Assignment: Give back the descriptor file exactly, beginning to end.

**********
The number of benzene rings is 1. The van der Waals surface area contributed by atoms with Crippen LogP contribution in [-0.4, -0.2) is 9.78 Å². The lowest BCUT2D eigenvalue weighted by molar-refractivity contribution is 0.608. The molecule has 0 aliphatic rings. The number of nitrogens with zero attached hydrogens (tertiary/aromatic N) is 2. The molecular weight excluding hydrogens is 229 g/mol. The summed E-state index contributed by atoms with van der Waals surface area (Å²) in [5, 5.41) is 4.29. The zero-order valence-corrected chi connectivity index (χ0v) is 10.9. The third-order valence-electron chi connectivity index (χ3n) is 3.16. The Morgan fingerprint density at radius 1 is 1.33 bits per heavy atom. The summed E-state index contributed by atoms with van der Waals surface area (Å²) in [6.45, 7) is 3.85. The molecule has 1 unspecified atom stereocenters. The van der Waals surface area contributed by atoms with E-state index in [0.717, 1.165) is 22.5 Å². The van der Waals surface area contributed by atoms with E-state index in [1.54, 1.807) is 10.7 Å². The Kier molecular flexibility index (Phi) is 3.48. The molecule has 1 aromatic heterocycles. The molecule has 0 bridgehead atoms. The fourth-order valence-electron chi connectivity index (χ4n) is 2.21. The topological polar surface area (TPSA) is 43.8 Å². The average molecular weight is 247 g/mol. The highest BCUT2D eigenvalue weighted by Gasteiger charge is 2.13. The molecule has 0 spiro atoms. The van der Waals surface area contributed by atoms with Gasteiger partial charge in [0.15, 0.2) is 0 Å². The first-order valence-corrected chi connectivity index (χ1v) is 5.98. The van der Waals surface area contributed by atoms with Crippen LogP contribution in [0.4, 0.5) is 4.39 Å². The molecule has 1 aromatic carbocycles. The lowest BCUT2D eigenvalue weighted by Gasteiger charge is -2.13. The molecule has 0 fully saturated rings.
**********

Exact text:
The number of benzene rings is 1. The van der Waals surface area contributed by atoms with Crippen LogP contribution in [-0.4, -0.2) is 9.78 Å². The lowest BCUT2D eigenvalue weighted by molar-refractivity contribution is 0.608. The molecule has 0 aliphatic rings. The number of nitrogens with zero attached hydrogens (tertiary/aromatic N) is 2. The molecular weight excluding hydrogens is 229 g/mol. The summed E-state index contributed by atoms with van der Waals surface area (Å²) in [5, 5.41) is 4.29. The zero-order valence-corrected chi connectivity index (χ0v) is 10.9. The third-order valence-electron chi connectivity index (χ3n) is 3.16. The Morgan fingerprint density at radius 1 is 1.33 bits per heavy atom. The summed E-state index contributed by atoms with van der Waals surface area (Å²) in [6.45, 7) is 3.85. The molecule has 1 unspecified atom stereocenters. The van der Waals surface area contributed by atoms with E-state index in [0.717, 1.165) is 22.5 Å². The van der Waals surface area contributed by atoms with E-state index in [1.54, 1.807) is 10.7 Å². The Kier molecular flexibility index (Phi) is 3.48. The molecule has 1 aromatic heterocycles. The molecule has 0 bridgehead atoms. The fourth-order valence-electron chi connectivity index (χ4n) is 2.21. The topological polar surface area (TPSA) is 43.8 Å². The average molecular weight is 247 g/mol. The highest BCUT2D eigenvalue weighted by Gasteiger charge is 2.13. The molecule has 0 spiro atoms. The van der Waals surface area contributed by atoms with Gasteiger partial charge in [0.15, 0.2) is 0 Å². The first-order valence-corrected chi connectivity index (χ1v) is 5.98. The van der Waals surface area contributed by atoms with Crippen LogP contribution in [0.4, 0.5) is 4.39 Å². The molecule has 1 aromatic carbocycles. The lowest BCUT2D eigenvalue weighted by Gasteiger charge is -2.13. The molecule has 0 fully saturated rings.